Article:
A predetermined fee charged to the borrower (an insurance premium). Usually, one percent of the loan proceeds is deducted prior to disbursement of funds. The money is used by the guaranty agency to insure the lender against loss due to death, total permanent disability, or borrower default.
A State or private nonprofit organization that has an agreement with the Secretary of Education to administer a loan guarantee program. Administering a loan guarantee program includes, but is not limited to, providing the owner of the note with the guaranty that they will be paid any eligible unpaid principal and interest in the event that the borrower fails to repay according to the terms of the promissory note, or if the borrower dies, defaults, or meets certain other requirements specified in federal statutes.
Enrollment at a participating school that equals at least half the academic workload of a full-time student, as determined by the school, and is not full-time.
The lending institution that owns the promissory note (loan contact). The holder may be the original lender, another lender to whom the loan was sold, or a secondary market that purchased the loan. Should the loan default, the guaranty agency becomes the holder.
In-School & Grace Interest Subsidy
Interest the federal government pays on certain loans while borrowers are in school, during authorized deferment, or during grace periods.
The period of time during which the loan borrower is continuously enrolled at least half-time at an eligible institution. The day after the borrower ceases to be continuously enrolled at least half-time, the loan enters the grace period.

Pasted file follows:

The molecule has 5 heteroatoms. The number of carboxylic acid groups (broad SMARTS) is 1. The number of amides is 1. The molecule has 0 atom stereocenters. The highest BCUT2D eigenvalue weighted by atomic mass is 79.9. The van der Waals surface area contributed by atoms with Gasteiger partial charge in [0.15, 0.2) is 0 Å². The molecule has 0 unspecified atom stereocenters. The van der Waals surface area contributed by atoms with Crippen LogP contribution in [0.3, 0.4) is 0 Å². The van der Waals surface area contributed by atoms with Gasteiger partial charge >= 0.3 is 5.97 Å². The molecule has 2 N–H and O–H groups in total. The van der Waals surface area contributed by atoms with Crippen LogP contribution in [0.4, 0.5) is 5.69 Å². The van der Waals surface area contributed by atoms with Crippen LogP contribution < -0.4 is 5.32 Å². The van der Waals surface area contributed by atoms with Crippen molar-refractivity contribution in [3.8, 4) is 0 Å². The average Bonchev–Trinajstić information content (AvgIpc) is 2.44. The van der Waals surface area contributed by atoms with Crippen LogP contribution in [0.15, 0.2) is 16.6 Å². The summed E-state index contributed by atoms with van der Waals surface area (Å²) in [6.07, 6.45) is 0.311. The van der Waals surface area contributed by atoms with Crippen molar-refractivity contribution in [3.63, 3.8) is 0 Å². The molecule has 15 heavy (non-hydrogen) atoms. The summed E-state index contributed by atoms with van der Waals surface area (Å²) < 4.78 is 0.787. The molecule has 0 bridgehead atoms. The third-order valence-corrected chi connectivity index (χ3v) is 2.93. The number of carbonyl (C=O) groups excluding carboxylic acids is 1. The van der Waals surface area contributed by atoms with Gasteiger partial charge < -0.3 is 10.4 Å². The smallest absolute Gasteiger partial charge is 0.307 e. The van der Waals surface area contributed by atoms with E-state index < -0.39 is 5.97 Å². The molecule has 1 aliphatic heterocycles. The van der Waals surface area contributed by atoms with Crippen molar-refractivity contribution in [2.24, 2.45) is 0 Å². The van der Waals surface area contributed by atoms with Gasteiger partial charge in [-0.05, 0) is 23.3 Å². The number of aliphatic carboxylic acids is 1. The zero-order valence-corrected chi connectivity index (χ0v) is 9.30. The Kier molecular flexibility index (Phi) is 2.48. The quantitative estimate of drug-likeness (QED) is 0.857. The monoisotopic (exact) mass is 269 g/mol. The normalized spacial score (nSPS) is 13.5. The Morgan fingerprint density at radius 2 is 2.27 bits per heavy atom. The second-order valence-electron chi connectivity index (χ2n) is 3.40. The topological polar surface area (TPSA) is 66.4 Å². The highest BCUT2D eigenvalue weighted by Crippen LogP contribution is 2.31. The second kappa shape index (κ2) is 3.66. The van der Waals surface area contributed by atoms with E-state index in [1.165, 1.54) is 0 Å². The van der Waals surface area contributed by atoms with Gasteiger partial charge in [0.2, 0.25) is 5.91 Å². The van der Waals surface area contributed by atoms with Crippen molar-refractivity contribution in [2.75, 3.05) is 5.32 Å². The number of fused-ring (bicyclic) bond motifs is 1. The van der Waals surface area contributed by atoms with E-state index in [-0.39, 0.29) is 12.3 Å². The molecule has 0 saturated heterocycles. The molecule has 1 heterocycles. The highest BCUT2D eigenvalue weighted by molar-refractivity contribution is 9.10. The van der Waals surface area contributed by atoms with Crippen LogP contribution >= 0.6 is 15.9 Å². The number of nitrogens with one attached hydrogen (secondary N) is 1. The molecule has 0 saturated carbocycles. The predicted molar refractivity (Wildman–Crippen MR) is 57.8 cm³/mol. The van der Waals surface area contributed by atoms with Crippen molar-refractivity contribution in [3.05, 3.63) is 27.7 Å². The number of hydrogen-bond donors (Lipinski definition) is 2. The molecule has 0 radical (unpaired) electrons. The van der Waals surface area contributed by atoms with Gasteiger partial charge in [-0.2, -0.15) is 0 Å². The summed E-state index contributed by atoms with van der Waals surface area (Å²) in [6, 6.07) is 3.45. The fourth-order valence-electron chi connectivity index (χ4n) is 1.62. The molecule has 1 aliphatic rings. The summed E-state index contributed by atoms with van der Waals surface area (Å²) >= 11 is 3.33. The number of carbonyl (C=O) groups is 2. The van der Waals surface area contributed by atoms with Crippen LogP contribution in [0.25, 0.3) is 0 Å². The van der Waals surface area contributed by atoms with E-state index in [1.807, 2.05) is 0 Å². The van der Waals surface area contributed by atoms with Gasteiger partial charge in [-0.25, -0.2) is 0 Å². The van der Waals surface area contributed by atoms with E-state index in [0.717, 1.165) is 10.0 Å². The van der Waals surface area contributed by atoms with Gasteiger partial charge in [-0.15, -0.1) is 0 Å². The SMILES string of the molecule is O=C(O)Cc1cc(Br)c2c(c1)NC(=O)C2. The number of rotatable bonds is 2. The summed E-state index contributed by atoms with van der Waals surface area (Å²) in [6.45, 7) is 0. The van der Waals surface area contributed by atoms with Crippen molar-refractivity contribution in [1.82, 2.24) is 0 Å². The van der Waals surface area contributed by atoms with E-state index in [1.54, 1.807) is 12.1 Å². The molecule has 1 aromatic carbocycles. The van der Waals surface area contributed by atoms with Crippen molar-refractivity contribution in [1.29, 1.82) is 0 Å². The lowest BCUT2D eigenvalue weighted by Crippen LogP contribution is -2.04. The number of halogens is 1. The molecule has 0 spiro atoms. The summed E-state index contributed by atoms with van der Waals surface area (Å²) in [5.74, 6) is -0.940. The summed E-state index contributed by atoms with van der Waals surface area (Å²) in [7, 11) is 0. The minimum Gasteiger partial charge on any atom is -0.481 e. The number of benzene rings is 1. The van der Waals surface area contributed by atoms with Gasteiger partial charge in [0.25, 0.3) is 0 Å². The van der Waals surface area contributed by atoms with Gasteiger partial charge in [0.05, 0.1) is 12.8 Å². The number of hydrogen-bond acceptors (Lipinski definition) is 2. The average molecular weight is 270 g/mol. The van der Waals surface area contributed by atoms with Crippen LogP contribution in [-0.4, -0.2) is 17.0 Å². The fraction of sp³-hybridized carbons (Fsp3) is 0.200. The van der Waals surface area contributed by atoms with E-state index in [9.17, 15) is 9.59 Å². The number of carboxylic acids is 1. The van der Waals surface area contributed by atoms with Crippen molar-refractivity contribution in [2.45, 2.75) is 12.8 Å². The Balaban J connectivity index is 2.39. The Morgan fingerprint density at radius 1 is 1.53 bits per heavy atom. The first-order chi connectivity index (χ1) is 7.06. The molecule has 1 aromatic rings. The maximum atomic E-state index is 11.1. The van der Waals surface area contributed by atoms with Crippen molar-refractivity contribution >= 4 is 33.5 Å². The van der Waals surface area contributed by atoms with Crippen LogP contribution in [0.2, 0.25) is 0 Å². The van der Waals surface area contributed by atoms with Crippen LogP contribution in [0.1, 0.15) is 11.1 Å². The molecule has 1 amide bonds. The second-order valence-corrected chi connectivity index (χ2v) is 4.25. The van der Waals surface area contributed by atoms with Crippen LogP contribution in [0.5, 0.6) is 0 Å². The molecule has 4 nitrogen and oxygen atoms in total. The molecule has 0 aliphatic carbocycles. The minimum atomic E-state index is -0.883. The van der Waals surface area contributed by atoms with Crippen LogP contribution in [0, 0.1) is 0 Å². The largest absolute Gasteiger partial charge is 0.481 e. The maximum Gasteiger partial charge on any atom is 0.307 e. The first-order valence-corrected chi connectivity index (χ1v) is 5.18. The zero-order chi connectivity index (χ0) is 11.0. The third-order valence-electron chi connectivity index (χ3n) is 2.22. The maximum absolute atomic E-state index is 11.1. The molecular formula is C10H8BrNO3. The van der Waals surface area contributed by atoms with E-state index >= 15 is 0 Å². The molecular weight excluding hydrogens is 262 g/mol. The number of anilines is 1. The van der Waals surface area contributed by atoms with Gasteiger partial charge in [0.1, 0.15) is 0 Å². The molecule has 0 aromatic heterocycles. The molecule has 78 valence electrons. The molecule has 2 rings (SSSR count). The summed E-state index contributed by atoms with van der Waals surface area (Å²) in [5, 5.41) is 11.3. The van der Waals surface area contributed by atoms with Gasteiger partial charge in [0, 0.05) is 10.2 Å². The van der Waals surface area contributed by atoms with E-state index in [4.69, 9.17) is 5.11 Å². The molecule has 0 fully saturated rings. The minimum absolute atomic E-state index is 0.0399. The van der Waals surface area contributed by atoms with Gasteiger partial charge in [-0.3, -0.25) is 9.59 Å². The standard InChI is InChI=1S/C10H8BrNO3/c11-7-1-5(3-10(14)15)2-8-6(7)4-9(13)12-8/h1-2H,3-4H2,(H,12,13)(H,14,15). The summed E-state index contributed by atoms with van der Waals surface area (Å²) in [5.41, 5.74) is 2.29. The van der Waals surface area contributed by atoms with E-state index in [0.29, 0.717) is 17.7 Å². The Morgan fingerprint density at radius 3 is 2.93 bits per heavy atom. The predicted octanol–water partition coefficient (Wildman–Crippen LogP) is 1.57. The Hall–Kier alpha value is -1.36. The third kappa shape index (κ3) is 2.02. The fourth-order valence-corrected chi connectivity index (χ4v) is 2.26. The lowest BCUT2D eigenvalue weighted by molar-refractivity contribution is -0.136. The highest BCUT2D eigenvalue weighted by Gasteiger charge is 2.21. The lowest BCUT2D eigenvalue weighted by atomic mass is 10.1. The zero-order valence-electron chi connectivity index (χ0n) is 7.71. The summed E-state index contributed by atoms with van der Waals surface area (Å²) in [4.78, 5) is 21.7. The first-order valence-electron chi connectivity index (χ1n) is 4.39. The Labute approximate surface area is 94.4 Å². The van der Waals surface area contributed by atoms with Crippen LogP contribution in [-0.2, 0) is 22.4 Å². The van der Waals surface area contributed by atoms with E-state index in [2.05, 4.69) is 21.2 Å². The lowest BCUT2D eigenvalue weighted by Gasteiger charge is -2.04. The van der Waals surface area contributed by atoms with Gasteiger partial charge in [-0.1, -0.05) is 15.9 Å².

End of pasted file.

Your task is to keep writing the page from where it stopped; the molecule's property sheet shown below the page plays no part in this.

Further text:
The amount of money charged the borrower for the use of the lender's funds. Interest is charged on the unpaid principal balance of the loan for the number of days that the borrower has use of the funds. Interest can be charged up to the maximum percentage allowed by the Act. During the In-School, Grace, and Deferment periods, the Federal Government may pay the interest on behalf of the borrower. During the Repayment Period and periods of Forbearance, interest is owed and payable by the borrower. The interest rate may be lower during the In-School, Grace, and Deferment periods than it is in the Repayment period. Interest is sometimes best explained as "rent on the money borrowed." Interest Rates on FFELP loans change annually on July 1.